PD Biomarker Guidelines Published to Potentially Enhance Treatment Development

This past month, a set of guidelines, or recommendations, for the use of biomarkers in Parkinson’s disease (PD) research was published in Science Translational Medicine.1 A biomarker is a biological molecule that can be found in the body, specifically in the blood or other bodily fluids, that indicates the presence of a condition or abnormal process. Although biomarkers are often used to signify when something is going wrong, they can also be used to identify healthy processes in the body and to determine the absence of a condition. Biomarkers can also be monitored to see how a condition progresses over time, as well as to determine if it is responding to treatment.2

Why are biomarkers important?

There are a wide variety of biomarkers used in today’s healthcare landscape to assess conditions from cancer to Alzheimer’s to PD, and everything in between (including non-condition-related processes). Discovering and developing biomarkers can be a time-consuming process. However, as new technology has arisen, and a larger, collective knowledge base has been established, the use of biomarkers in clinical trials and treatment planning is becoming more of a reality, especially in the case of PD.

Who was part of the collaboration?

A team of researchers and experts from academic medicine, foundations, industry, and the government collaborated to evaluate the potential use of biomarkers within the PD treatment and research landscapes. This group published their recommendations for future investigators to consider for years to come. The team was led by Dr. Alice Chen-Plotkin of the Perelman School of Medicine at the University of Pennsylvania. Additionally, The Michael J. Fox Foundation for Parkinson’s Research was one of the 36 groups involved in creating these guidelines. The original ideas for the paper came from discussions at a Biomarkers Discovery Workshop in March 2016 that was led by The Michael J. Fox Foundation, as well as from the National Institute of Neurological Disorders and Stroke Parkinson’s Disease Biomarkers Program’s 2016 annual meeting.3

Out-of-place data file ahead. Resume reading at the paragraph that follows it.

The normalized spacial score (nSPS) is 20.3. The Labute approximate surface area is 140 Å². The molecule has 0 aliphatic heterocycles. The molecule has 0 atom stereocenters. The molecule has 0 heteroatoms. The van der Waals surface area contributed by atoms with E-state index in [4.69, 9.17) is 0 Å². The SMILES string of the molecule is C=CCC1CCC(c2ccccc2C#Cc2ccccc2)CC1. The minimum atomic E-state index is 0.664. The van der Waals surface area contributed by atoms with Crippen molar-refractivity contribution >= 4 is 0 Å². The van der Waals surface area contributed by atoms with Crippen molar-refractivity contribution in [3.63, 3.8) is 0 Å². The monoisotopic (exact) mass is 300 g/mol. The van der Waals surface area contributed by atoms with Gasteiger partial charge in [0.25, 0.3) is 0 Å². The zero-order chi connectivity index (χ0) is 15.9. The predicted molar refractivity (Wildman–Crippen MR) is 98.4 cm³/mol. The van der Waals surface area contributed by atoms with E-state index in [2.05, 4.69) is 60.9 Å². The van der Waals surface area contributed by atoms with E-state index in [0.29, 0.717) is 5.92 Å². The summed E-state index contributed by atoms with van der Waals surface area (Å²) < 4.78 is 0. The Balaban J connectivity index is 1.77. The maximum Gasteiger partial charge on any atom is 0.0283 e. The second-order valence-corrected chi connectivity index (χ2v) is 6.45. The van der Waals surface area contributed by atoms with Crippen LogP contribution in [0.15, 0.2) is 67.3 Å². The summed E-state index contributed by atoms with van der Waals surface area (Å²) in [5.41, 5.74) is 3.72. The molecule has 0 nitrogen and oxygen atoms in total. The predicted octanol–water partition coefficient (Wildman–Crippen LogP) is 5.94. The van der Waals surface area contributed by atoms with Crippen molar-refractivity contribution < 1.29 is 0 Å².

In the bulk of past research, biomarkers have been used in PD research to distinguish individuals with PD from those who don’t have the condition. However, the guidelines set forth in this paper suggest that biomarker use can be expanded in this population to further classify PD itself and to identify different sub-groups of PD-affected individuals within the overall PD population. Identifying specific populations who are at a higher risk of developing certain symptoms, or of progressing faster than others, using biomarkers may help better determine the most efficient treatment options. This approach may also help facilitate targeted clinical trials aimed at developing more impactful treatment options for specific groups of PD-affected individuals.

Research paper aims

Three areas are investigated in the paper including resources for biomarker collaboration, research principles to follow when using or studying biomarkers in clinical trials, and the types of biomarkers that might be beneficial to consider when developing new treatment options. The investigators also call for a standardization of used in screening for and using biomarkers, such as replication across multiple groups of individuals and utilizing larger sample sizes in studies. The leaders of the study also call out potential banks of biomarkers that have arisen as a result of previous research that could be used to enhance general PD biomarker knowledge and usage in the future.1

Overall, the study leaders are aiming to create principles that will create harmony amongst current and future biomarker-related findings, as well as advance (and streamline) the discovery and utilization processes of these potentially critical bodily indicators.1

For now, the guidelines for these biomarkers are for research purposes. At this point, biomarkers are not being used in the treatment of people with PD outside of clinical trials.

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